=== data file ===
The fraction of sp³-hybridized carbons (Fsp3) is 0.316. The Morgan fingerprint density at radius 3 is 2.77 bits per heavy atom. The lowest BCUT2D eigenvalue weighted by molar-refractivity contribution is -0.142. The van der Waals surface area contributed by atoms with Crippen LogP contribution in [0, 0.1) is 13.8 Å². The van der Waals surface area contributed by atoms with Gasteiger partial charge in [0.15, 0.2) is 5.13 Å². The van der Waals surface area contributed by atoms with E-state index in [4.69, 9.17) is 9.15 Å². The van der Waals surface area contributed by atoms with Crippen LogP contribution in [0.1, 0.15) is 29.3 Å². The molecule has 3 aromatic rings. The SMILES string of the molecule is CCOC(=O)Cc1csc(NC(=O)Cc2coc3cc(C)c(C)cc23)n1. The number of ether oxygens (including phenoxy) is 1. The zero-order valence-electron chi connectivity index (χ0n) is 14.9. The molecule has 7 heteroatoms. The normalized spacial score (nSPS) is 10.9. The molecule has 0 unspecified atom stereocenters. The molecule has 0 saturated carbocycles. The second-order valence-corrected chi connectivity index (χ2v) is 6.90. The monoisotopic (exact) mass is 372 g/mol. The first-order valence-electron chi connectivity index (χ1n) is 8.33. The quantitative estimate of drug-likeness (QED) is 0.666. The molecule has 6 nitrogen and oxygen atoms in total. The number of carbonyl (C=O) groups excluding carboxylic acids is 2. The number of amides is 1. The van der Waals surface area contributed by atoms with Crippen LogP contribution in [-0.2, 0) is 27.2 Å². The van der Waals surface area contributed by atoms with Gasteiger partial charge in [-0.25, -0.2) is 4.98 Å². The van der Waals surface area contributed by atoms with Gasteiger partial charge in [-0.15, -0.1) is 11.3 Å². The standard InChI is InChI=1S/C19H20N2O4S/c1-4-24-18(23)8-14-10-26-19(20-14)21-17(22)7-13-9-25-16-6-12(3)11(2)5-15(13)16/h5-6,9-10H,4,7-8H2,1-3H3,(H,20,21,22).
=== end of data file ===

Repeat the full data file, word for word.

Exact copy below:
The fraction of sp³-hybridized carbons (Fsp3) is 0.316. The Morgan fingerprint density at radius 3 is 2.77 bits per heavy atom. The lowest BCUT2D eigenvalue weighted by molar-refractivity contribution is -0.142. The van der Waals surface area contributed by atoms with Crippen LogP contribution in [0, 0.1) is 13.8 Å². The van der Waals surface area contributed by atoms with Gasteiger partial charge in [0.15, 0.2) is 5.13 Å². The van der Waals surface area contributed by atoms with E-state index in [4.69, 9.17) is 9.15 Å². The van der Waals surface area contributed by atoms with Crippen LogP contribution in [0.1, 0.15) is 29.3 Å². The molecule has 3 aromatic rings. The SMILES string of the molecule is CCOC(=O)Cc1csc(NC(=O)Cc2coc3cc(C)c(C)cc23)n1. The number of ether oxygens (including phenoxy) is 1. The zero-order valence-electron chi connectivity index (χ0n) is 14.9. The molecule has 7 heteroatoms. The normalized spacial score (nSPS) is 10.9. The molecule has 0 unspecified atom stereocenters. The molecule has 0 saturated carbocycles. The second-order valence-corrected chi connectivity index (χ2v) is 6.90. The monoisotopic (exact) mass is 372 g/mol. The first-order valence-electron chi connectivity index (χ1n) is 8.33. The quantitative estimate of drug-likeness (QED) is 0.666. The molecule has 6 nitrogen and oxygen atoms in total. The number of carbonyl (C=O) groups excluding carboxylic acids is 2. The number of amides is 1. The van der Waals surface area contributed by atoms with Crippen LogP contribution in [-0.2, 0) is 27.2 Å². The van der Waals surface area contributed by atoms with Gasteiger partial charge in [-0.25, -0.2) is 4.98 Å². The van der Waals surface area contributed by atoms with Gasteiger partial charge in [-0.15, -0.1) is 11.3 Å². The standard InChI is InChI=1S/C19H20N2O4S/c1-4-24-18(23)8-14-10-26-19(20-14)21-17(22)7-13-9-25-16-6-12(3)11(2)5-15(13)16/h5-6,9-10H,4,7-8H2,1-3H3,(H,20,21,22).